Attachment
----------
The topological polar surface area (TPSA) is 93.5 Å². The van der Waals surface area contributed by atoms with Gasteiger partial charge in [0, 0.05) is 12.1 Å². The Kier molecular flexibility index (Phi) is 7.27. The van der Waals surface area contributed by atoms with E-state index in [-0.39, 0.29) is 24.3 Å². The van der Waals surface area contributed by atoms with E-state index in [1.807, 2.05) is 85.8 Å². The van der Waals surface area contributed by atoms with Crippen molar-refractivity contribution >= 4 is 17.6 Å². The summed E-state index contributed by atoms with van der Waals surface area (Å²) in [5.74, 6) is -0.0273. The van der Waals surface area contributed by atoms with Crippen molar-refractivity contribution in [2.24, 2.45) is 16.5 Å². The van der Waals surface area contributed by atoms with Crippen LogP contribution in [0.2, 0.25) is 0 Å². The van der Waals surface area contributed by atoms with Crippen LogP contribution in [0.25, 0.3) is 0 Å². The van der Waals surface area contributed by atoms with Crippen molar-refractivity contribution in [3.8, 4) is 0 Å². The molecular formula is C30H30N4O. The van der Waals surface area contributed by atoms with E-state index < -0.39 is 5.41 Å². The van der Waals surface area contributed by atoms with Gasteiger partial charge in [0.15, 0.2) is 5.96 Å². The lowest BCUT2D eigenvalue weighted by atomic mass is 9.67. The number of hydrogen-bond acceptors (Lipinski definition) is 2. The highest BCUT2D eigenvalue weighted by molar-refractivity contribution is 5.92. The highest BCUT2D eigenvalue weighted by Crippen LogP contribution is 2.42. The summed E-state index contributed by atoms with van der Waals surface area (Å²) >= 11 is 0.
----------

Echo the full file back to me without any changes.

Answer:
The topological polar surface area (TPSA) is 93.5 Å². The van der Waals surface area contributed by atoms with Gasteiger partial charge in [0, 0.05) is 12.1 Å². The Kier molecular flexibility index (Phi) is 7.27. The van der Waals surface area contributed by atoms with E-state index in [-0.39, 0.29) is 24.3 Å². The van der Waals surface area contributed by atoms with E-state index in [1.807, 2.05) is 85.8 Å². The van der Waals surface area contributed by atoms with Crippen molar-refractivity contribution >= 4 is 17.6 Å². The summed E-state index contributed by atoms with van der Waals surface area (Å²) in [5.74, 6) is -0.0273. The van der Waals surface area contributed by atoms with Crippen molar-refractivity contribution in [2.24, 2.45) is 16.5 Å². The van der Waals surface area contributed by atoms with Crippen LogP contribution in [0.2, 0.25) is 0 Å². The van der Waals surface area contributed by atoms with Crippen LogP contribution in [0.25, 0.3) is 0 Å². The van der Waals surface area contributed by atoms with Crippen molar-refractivity contribution in [3.8, 4) is 0 Å². The molecular formula is C30H30N4O. The van der Waals surface area contributed by atoms with E-state index < -0.39 is 5.41 Å². The van der Waals surface area contributed by atoms with Gasteiger partial charge in [0.15, 0.2) is 5.96 Å². The lowest BCUT2D eigenvalue weighted by atomic mass is 9.67. The number of hydrogen-bond acceptors (Lipinski definition) is 2. The highest BCUT2D eigenvalue weighted by molar-refractivity contribution is 5.92. The highest BCUT2D eigenvalue weighted by Crippen LogP contribution is 2.42. The summed E-state index contributed by atoms with van der Waals surface area (Å²) >= 11 is 0.